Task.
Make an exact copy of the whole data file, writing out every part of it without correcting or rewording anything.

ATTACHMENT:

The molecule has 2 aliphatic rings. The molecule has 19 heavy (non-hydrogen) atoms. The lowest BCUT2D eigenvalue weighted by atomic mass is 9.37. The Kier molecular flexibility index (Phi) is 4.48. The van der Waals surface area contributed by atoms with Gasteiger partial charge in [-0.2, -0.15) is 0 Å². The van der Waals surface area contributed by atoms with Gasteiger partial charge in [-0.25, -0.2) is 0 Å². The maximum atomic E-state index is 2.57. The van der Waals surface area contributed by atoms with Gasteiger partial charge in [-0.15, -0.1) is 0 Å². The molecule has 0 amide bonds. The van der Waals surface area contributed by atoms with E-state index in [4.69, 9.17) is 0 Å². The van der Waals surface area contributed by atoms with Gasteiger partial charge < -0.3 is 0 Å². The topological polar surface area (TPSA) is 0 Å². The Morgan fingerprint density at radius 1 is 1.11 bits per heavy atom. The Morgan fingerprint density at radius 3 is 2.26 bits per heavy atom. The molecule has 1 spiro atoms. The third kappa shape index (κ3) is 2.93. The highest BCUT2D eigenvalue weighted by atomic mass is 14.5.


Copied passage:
The molecule has 2 aliphatic rings. The molecule has 19 heavy (non-hydrogen) atoms. The lowest BCUT2D eigenvalue weighted by atomic mass is 9.37. The Kier molecular flexibility index (Phi) is 4.48. The van der Waals surface area contributed by atoms with Gasteiger partial charge in [-0.2, -0.15) is 0 Å². The van der Waals surface area contributed by atoms with Gasteiger partial charge in [-0.25, -0.2) is 0 Å². The maximum atomic E-state index is 2.57. The van der Waals surface area contributed by atoms with Gasteiger partial charge in [-0.15, -0.1) is 0 Å². The molecule has 0 amide bonds. The van der Waals surface area contributed by atoms with E-state index in [4.69, 9.17) is 0 Å². The van der Waals surface area contributed by atoms with Gasteiger partial charge < -0.3 is 0 Å². The topological polar surface area (TPSA) is 0 Å². The Morgan fingerprint density at radius 1 is 1.11 bits per heavy atom. The Morgan fingerprint density at radius 3 is 2.26 bits per heavy atom. The molecule has 1 spiro atoms. The third kappa shape index (κ3) is 2.93. The highest BCUT2D eigenvalue weighted by atomic mass is 14.5.